If you’re like me, you may have noticed a recent uptick in the rising costs of daily commodities. From the grocery store to the gas station, we can all feel the squeeze of higher pricing on all sides. And with The Federal Reserve announcing a 0.25% interest rate increase, we’ll start to feel those ripple effects within the interest market, as well. This means anything that involves interest rates will be affected, like auto loans, mortgages, and credit card rates. Here’s what you need to know about the rate hike and how to brace your pocketbook for the months ahead.
As anyone who is in the process of looking to buy a home can attest, the demand for homes is ultra-competitive nationwide. Don’t expect that to change anytime soon. Factor in the already existing dilemma of low housing inventory, and one can safely conclude high house prices will persist during the spring and summer home-buying seasons. The 30-year fixed-rate mortgage exceeded 4% for the first time since May of 2019, and should continue to rise as the year progresses. What does this mean for you? Homebuyers can expect to pay more in mortgage payments as the interest rates, and the price of homes in general, continue to climb.
Increasing interest rates will materialize in your credit card statements, as well, which means it could be beneficial to pay down any existing debt before those increased rates become the new normal. Chief financial analyst at Bankrate.com, Greg McBride, says to the Seattle Times that doing this will help insulate you from the rate hikes we expect over the coming months, and adds that paying down debt will give consumers a clear runway to get that debt paid off for good without facing the headwind of interest charges. Perhaps now is the time to pay down that credit card balance in full, before interest rates take the wind out of your sails.
In slightly better news, while interest rates on auto loans may see a slight uptick, it won’t be substantial. Rates will increase, but won’t be nearly as impactful to your bottom line as mortgage payments, for example. McBride adds that the difference of a quarter percentage point on a $25,000 loan is $3 a month, not nearly enough to dissuade the average car loan prospect. However, experts warn supply chain issues could reshape the market drastically if supply can’t keep up with demand, so keeping an eye on market values would be sensible.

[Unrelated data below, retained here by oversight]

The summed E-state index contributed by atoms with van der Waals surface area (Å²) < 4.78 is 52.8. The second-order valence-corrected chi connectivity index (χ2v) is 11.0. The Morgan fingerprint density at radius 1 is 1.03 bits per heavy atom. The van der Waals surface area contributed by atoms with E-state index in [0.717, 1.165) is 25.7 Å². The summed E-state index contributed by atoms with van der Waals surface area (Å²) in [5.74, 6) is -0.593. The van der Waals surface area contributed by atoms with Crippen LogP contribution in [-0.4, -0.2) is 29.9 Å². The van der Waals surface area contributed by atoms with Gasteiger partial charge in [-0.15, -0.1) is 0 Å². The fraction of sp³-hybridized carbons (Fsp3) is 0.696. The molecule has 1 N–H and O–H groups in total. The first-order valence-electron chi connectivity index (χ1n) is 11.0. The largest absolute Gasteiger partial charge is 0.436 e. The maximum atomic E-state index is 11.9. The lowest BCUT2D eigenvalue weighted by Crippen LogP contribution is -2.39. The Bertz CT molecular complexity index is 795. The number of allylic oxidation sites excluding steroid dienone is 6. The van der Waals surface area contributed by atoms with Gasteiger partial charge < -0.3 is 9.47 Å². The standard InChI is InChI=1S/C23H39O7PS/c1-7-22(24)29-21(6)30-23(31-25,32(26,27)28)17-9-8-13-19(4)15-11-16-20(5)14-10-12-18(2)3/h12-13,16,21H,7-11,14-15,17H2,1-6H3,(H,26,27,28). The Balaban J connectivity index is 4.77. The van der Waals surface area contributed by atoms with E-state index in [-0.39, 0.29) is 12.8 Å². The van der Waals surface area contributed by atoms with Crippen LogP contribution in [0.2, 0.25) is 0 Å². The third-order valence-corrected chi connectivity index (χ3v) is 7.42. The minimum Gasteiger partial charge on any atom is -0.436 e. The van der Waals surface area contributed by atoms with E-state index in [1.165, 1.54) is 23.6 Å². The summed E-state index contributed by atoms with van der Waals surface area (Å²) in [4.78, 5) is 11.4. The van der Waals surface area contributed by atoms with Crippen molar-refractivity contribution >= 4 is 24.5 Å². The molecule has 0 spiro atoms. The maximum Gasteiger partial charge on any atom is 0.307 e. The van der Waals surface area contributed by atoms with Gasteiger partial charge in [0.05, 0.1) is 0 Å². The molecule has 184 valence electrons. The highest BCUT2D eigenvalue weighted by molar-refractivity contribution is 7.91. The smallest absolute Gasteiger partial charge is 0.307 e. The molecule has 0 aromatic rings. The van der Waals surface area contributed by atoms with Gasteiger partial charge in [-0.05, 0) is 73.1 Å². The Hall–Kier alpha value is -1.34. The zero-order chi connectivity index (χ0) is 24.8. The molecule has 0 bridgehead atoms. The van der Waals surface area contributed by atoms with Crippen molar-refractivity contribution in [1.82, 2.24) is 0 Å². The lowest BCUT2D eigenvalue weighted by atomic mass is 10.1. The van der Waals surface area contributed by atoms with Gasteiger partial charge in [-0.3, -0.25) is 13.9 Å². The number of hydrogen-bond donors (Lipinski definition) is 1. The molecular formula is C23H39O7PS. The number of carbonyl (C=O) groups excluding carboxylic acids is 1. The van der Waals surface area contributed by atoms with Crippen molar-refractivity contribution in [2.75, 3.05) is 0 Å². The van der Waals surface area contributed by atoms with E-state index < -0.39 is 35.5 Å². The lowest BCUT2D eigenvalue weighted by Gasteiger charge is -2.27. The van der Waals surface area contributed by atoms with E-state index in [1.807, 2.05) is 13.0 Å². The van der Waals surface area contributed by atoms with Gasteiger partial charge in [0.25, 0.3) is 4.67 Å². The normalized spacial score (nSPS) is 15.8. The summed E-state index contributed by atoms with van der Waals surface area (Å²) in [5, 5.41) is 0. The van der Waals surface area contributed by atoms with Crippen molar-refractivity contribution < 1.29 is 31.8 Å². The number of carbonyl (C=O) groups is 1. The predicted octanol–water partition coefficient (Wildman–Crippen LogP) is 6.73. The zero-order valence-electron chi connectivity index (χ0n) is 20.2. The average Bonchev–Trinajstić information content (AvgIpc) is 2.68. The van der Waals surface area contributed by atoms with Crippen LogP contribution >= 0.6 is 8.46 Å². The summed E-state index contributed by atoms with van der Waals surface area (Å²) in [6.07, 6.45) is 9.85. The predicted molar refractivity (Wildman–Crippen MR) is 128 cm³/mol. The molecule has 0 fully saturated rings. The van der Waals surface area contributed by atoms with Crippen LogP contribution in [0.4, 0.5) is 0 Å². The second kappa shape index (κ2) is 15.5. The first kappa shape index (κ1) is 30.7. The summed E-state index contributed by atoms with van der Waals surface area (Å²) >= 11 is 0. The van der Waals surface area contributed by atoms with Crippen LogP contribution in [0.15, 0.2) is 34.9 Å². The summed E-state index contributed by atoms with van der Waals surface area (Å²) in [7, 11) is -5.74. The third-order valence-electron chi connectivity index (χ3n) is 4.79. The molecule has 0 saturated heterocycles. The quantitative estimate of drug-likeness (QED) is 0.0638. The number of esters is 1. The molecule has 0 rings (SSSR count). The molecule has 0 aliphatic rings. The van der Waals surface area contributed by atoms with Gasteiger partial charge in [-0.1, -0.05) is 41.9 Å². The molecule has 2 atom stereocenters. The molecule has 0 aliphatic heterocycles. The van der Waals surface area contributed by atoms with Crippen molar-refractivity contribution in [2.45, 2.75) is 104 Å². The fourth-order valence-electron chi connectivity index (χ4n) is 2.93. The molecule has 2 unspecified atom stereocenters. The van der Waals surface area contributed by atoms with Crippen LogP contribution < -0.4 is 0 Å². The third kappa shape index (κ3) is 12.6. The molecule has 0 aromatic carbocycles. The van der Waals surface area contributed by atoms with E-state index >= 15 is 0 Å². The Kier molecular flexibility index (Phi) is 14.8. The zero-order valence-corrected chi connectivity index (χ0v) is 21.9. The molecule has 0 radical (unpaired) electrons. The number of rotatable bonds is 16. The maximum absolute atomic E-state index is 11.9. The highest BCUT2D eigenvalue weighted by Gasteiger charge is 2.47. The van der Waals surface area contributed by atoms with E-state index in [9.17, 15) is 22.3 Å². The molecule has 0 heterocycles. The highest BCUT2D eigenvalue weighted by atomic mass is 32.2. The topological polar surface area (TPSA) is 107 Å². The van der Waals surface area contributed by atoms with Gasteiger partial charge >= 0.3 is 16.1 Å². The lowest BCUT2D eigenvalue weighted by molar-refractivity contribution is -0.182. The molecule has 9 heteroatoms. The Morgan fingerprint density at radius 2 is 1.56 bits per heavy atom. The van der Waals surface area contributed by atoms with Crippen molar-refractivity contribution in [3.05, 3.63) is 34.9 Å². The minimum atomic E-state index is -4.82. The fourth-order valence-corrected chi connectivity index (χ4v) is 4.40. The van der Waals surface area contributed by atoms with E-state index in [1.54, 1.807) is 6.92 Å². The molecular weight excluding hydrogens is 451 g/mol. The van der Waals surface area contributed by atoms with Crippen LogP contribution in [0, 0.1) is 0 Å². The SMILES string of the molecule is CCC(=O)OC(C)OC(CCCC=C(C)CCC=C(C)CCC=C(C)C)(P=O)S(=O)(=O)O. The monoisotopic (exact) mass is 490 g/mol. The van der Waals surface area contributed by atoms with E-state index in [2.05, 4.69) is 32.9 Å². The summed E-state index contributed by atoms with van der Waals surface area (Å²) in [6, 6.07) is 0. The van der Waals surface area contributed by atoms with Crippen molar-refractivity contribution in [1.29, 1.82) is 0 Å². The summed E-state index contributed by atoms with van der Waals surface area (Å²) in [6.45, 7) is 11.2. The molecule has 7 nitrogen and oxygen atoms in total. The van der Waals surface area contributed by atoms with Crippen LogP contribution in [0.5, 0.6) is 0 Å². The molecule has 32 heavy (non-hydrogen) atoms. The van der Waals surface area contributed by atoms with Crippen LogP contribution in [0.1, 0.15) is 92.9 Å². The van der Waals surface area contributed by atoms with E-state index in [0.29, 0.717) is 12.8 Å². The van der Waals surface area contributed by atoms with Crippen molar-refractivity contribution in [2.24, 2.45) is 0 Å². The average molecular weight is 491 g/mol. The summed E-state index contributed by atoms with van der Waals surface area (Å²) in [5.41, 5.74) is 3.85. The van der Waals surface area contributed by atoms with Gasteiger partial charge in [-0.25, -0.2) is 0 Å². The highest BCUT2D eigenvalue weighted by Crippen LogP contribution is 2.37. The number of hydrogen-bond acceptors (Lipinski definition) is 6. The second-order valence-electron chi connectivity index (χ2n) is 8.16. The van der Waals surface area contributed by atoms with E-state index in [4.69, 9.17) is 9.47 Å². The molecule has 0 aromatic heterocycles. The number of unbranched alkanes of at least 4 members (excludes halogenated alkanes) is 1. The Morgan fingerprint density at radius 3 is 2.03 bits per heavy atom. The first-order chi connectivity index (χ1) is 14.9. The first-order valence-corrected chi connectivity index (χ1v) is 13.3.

Preparation is Key
With more interest hikes looming, the best way to prepare for a cooling economy is to reduce your overall spending, pay down debt, and save, save, save. Depending on your situation, your priority may be paying off any high interest loans, as it is a safe bet those rates will only climb further into pre-Covid era trends. As we see our dollars not going as far, it will inevitably become unavoidable to recognize the effects of the rising rate hikes, but I submit that it’s better to save than be sorry.
White, Martha C. (2022, March 16). Fed raises interest rates for first time since 2018 by a quarter of a point. Retrieved from: https://www.nbcnews.com/business/consumer/interest-rates-going-up-2022-federal-reserve-how-much-rcna20270 ↩︎
Bernard, Tara Siegel. (2022, March 16). What a Federal Reserve rate increase means for your wallet. Retrieved from: https://www.seattletimes.com/business/economy/what-a-federal-reserve-rate-increase-means-for-you/ ↩︎
Betterton, Rebecca. (2022, Jan 2). Auto loan rate forecast for 2022: Rates will gradually increase as supply chain issues persist. Retrieved from: https://www.msn.com/en-us/money/personalfinance/auto-loan-rate-forecast-for-2022-rates-will-gradually-increase-as-supply-chain-issues-persist/ar-BB1crErG ↩︎
Carpenter, Julia. (17 March, 2022). What the Fed’s Interest-Rate Increase Means for You. Retrieved from: https://www.wsj.com/articles/what-fed-interest-rate-hike-means-for-you-11647437999 ↩︎